Please use this identifier to cite or link to this item: https://hdl.handle.net/10356/42700
Title: Ownership distribution and firm performance in China's transitional economy.
Authors: Tong, Jing.
Keywords: DRNTU::Social sciences::Economic development::China
Issue Date: 1999
Abstract: A Chinese company may issue five different types of shares: state shares, legal person shares, employee shares, public or A-shares and foreign or B-shares. This thesis empirically examines the relation between firm performance and ownership distribution, especially the state and the legal person ownership. The panel data method is conducted with a sample of all listed firms in China over the period from 1994 to 1997. The pooled regression results show that the state ownership has a positive and significant impact on firm performance whereas the impact of the legal person ownership is different depending on the fixed effect specification, suggesting that the state is the most effective monitor of the managers of listed firms. I find that the foreign ownership has a negative impact on firm performance. The results also indicate that the impact of ownership distribution on firm performance is different across low-growth and high-growth firms, but there is no evidence that debt plays different roles across low-growth and highgrowth firms.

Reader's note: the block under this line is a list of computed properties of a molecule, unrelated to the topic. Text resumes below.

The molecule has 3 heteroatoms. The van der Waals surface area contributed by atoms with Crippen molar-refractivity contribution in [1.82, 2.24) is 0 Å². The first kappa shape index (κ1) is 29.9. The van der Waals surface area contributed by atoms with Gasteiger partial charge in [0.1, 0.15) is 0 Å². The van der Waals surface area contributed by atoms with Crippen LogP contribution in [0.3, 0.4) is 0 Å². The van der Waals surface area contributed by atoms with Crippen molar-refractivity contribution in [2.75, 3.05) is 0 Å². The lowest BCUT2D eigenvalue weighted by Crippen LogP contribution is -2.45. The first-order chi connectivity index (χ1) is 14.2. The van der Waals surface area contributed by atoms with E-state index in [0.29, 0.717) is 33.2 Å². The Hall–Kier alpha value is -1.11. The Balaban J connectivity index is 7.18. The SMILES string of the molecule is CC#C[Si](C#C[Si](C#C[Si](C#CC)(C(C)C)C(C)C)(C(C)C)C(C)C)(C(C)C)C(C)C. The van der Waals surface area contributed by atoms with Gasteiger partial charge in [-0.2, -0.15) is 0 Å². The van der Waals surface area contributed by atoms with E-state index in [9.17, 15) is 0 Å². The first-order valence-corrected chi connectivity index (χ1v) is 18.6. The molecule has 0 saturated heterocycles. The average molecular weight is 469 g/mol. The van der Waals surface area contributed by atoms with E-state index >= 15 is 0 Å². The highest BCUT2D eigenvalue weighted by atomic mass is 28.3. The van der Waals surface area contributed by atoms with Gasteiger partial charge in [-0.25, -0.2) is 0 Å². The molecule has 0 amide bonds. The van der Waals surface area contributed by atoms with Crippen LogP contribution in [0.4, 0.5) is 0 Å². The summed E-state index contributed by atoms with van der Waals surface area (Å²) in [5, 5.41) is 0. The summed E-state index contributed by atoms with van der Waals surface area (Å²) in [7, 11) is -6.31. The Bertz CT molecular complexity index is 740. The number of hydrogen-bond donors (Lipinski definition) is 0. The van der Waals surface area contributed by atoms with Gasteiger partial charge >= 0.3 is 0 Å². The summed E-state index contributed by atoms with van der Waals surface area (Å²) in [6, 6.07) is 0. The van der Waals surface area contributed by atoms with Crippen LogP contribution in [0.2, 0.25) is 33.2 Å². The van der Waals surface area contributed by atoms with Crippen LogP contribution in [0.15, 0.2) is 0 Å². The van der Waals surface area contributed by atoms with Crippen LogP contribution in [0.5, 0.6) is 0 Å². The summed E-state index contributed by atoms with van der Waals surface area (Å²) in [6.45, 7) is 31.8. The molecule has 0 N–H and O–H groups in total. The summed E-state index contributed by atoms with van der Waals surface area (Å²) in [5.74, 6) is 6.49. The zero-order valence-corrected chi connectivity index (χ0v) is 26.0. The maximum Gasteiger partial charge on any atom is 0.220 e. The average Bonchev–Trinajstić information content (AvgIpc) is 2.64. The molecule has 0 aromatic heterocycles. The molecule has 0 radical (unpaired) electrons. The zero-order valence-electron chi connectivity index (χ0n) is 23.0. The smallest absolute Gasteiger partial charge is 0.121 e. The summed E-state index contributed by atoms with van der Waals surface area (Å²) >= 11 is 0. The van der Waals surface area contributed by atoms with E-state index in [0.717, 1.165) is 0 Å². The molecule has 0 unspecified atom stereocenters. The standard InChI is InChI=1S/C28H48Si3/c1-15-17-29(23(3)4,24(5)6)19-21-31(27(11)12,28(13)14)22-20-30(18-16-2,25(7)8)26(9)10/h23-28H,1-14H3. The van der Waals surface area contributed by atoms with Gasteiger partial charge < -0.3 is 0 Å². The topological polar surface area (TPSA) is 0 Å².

URI: http://hdl.handle.net/10356/42700
Fulltext Permission: restricted
Fulltext Availability: With Fulltext
Appears in Collections:NBS Theses

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